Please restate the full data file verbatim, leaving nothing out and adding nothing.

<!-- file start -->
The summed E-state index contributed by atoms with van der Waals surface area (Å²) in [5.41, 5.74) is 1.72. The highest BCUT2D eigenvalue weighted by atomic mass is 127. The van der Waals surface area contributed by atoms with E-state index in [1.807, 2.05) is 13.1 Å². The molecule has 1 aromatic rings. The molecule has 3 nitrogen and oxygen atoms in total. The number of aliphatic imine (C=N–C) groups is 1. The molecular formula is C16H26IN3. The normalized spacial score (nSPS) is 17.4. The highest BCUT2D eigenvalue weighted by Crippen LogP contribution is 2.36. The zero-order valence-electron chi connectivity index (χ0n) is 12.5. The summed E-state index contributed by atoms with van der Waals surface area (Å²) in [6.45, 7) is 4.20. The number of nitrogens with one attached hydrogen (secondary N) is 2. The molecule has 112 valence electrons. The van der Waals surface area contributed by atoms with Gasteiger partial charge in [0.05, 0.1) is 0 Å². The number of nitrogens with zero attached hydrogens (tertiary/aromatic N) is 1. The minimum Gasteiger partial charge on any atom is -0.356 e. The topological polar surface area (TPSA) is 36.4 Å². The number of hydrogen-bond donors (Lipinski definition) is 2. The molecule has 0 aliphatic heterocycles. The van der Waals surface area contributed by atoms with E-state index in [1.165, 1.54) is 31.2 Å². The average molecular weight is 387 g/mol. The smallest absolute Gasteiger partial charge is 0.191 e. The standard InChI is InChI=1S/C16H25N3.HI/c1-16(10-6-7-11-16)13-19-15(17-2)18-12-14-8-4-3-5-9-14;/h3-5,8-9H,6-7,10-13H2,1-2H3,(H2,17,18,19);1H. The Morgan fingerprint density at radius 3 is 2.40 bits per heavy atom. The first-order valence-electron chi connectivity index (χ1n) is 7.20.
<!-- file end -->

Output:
The summed E-state index contributed by atoms with van der Waals surface area (Å²) in [5.41, 5.74) is 1.72. The highest BCUT2D eigenvalue weighted by atomic mass is 127. The van der Waals surface area contributed by atoms with E-state index in [1.807, 2.05) is 13.1 Å². The molecule has 1 aromatic rings. The molecule has 3 nitrogen and oxygen atoms in total. The number of aliphatic imine (C=N–C) groups is 1. The molecular formula is C16H26IN3. The normalized spacial score (nSPS) is 17.4. The highest BCUT2D eigenvalue weighted by Crippen LogP contribution is 2.36. The zero-order valence-electron chi connectivity index (χ0n) is 12.5. The summed E-state index contributed by atoms with van der Waals surface area (Å²) in [6.45, 7) is 4.20. The number of nitrogens with one attached hydrogen (secondary N) is 2. The molecule has 112 valence electrons. The van der Waals surface area contributed by atoms with Gasteiger partial charge in [0.05, 0.1) is 0 Å². The number of nitrogens with zero attached hydrogens (tertiary/aromatic N) is 1. The minimum Gasteiger partial charge on any atom is -0.356 e. The topological polar surface area (TPSA) is 36.4 Å². The number of hydrogen-bond donors (Lipinski definition) is 2. The molecule has 0 aliphatic heterocycles. The van der Waals surface area contributed by atoms with E-state index in [1.165, 1.54) is 31.2 Å². The average molecular weight is 387 g/mol. The smallest absolute Gasteiger partial charge is 0.191 e. The standard InChI is InChI=1S/C16H25N3.HI/c1-16(10-6-7-11-16)13-19-15(17-2)18-12-14-8-4-3-5-9-14;/h3-5,8-9H,6-7,10-13H2,1-2H3,(H2,17,18,19);1H. The Morgan fingerprint density at radius 3 is 2.40 bits per heavy atom. The first-order valence-electron chi connectivity index (χ1n) is 7.20.